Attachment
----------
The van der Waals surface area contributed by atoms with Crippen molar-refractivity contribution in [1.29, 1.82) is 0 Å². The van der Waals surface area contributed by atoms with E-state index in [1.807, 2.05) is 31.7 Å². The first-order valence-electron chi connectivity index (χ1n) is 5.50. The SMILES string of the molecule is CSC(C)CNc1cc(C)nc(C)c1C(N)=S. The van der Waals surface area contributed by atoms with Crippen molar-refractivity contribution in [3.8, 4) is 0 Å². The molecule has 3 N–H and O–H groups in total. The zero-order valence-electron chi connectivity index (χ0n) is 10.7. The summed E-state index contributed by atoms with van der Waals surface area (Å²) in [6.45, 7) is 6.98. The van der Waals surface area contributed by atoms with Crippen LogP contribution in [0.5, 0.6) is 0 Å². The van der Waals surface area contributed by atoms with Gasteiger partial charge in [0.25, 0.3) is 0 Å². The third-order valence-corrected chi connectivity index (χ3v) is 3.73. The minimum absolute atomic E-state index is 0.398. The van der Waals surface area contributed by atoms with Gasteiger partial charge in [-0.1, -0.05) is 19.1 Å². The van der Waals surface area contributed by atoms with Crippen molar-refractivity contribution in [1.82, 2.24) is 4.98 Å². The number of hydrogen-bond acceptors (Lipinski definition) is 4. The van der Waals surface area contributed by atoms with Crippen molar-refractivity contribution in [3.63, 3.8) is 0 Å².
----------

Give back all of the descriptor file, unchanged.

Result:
The van der Waals surface area contributed by atoms with Crippen molar-refractivity contribution in [1.29, 1.82) is 0 Å². The van der Waals surface area contributed by atoms with E-state index in [1.807, 2.05) is 31.7 Å². The first-order valence-electron chi connectivity index (χ1n) is 5.50. The SMILES string of the molecule is CSC(C)CNc1cc(C)nc(C)c1C(N)=S. The van der Waals surface area contributed by atoms with Crippen molar-refractivity contribution in [3.8, 4) is 0 Å². The molecule has 3 N–H and O–H groups in total. The zero-order valence-electron chi connectivity index (χ0n) is 10.7. The summed E-state index contributed by atoms with van der Waals surface area (Å²) in [6.45, 7) is 6.98. The van der Waals surface area contributed by atoms with Crippen LogP contribution in [0.5, 0.6) is 0 Å². The van der Waals surface area contributed by atoms with Gasteiger partial charge in [0.25, 0.3) is 0 Å². The third-order valence-corrected chi connectivity index (χ3v) is 3.73. The minimum absolute atomic E-state index is 0.398. The van der Waals surface area contributed by atoms with Gasteiger partial charge in [-0.1, -0.05) is 19.1 Å². The van der Waals surface area contributed by atoms with Crippen molar-refractivity contribution in [1.82, 2.24) is 4.98 Å². The number of hydrogen-bond acceptors (Lipinski definition) is 4. The van der Waals surface area contributed by atoms with Crippen molar-refractivity contribution in [3.63, 3.8) is 0 Å².